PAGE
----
‘Synodal Way’ Votes to Establish Permanent ‘Synodal Council’ to Oversee Church and Dioceses in Germany
President emeritus of the Pontifical Council for Promoting Christian Unity, who was bishop of the Diocese of Rottenburg-Stuttgart from 1989 to 1999, said the German process had invited comparisons to communist structures in the Soviet Union.
In a move aimed at achieving what critics have compared to communist councils in the Soviet Union, participants of the German “Synodal Way” on Saturday voted to create a “Synodal Council” that would permanently oversee the Church in Germany.
At the Frankfurt meeting on Sept. 10, the controversial suggestion won almost 93% of all votes. Only five bishops rejected the document, CNA Deutsch, CNA’s German-language partner agency, reported.
The bishops’ names are a matter of public record because the vote was not by secret ballot — a change of proceedings after bishops blocked a pro-“LGBT” document earlier.
Like others arising from the controversial German event, also known as the “Synodal Path,” the proposal has met fierce criticism.
In June, Cardinal Walter Kasper, a theologian considered close to Pope Francis, said there could be no “Synodal Council,” given Church history and theology.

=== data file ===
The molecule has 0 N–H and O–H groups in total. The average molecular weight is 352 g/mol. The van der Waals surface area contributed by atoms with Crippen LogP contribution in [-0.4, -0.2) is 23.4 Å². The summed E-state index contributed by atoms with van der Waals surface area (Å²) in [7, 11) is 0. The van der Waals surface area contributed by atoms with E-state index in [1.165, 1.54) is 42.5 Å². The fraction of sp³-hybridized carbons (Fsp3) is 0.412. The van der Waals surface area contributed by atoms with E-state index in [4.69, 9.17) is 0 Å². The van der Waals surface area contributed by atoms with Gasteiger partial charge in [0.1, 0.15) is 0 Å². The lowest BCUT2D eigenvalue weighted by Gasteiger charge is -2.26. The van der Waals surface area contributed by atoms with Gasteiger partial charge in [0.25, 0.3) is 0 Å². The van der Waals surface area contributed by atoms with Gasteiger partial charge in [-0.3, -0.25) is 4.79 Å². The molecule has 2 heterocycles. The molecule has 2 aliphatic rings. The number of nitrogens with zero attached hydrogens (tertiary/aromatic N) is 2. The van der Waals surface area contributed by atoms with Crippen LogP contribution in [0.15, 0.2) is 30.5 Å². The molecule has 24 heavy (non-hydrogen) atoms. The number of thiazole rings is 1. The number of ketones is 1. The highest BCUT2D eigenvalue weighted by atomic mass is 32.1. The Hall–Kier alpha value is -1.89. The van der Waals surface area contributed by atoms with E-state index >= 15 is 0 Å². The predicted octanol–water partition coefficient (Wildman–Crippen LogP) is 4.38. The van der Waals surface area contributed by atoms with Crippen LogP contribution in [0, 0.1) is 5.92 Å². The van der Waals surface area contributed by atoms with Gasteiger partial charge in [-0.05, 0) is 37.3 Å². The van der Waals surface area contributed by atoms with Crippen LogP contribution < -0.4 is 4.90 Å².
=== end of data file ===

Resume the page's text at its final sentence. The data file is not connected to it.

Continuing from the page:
“Synods cannot be institutionally made permanent. The tradition of the Church does not know a synodal church government. A synodal supreme council, as is now envisaged, has no basis in the entire history of the constitution. It would not be a renewal, but an unheard-of innovation.”
The president emeritus of the Pontifical Council for Promoting Christian Unity, who was bishop of the Diocese of Rottenburg-Stuttgart from 1989 to 1999, said the German process had invited comparisons to communist structures in the Soviet Union: “It was a political scientist, not a theologian, who recently expressed this notion somewhat strongly, referring to such a Synodal Council as a Supreme Soviet.”
The cardinal continued: “Soviet is an old Russian word that means exactly what we call a Rat, a council in German. Such a Supreme Soviet in the Church would obviously not be a good idea. Such a council system is not a Christian idea, but an idea coming from quite a different spirit or un-spirit.”
The German theologian and prelate also warned this “would choke off the freedom of the Spirit, which blows where and when it wants, and destroy the structure that Christ wanted for his Church.”
Further concerns were raised by a professor of theology from the University of Vienna in June.
The dogmatist Jan-Heiner Tück warned that a German “Synodal Council” would transfer leadership authority “from sacramentally ordained persons to bodies, a conversion of power that shows a clear closeness to synodal practices in the Protestant Church in Germany.”
How Would It Operate?
According to the Frankfurt document, a Synodal Council would first require a “synodal committee” to be formed, which then would deliberate the details of the new council.
This committee would consist of the 27 diocesan bishops, 27 members elected by the ZdK, and 10 members jointly elected by them.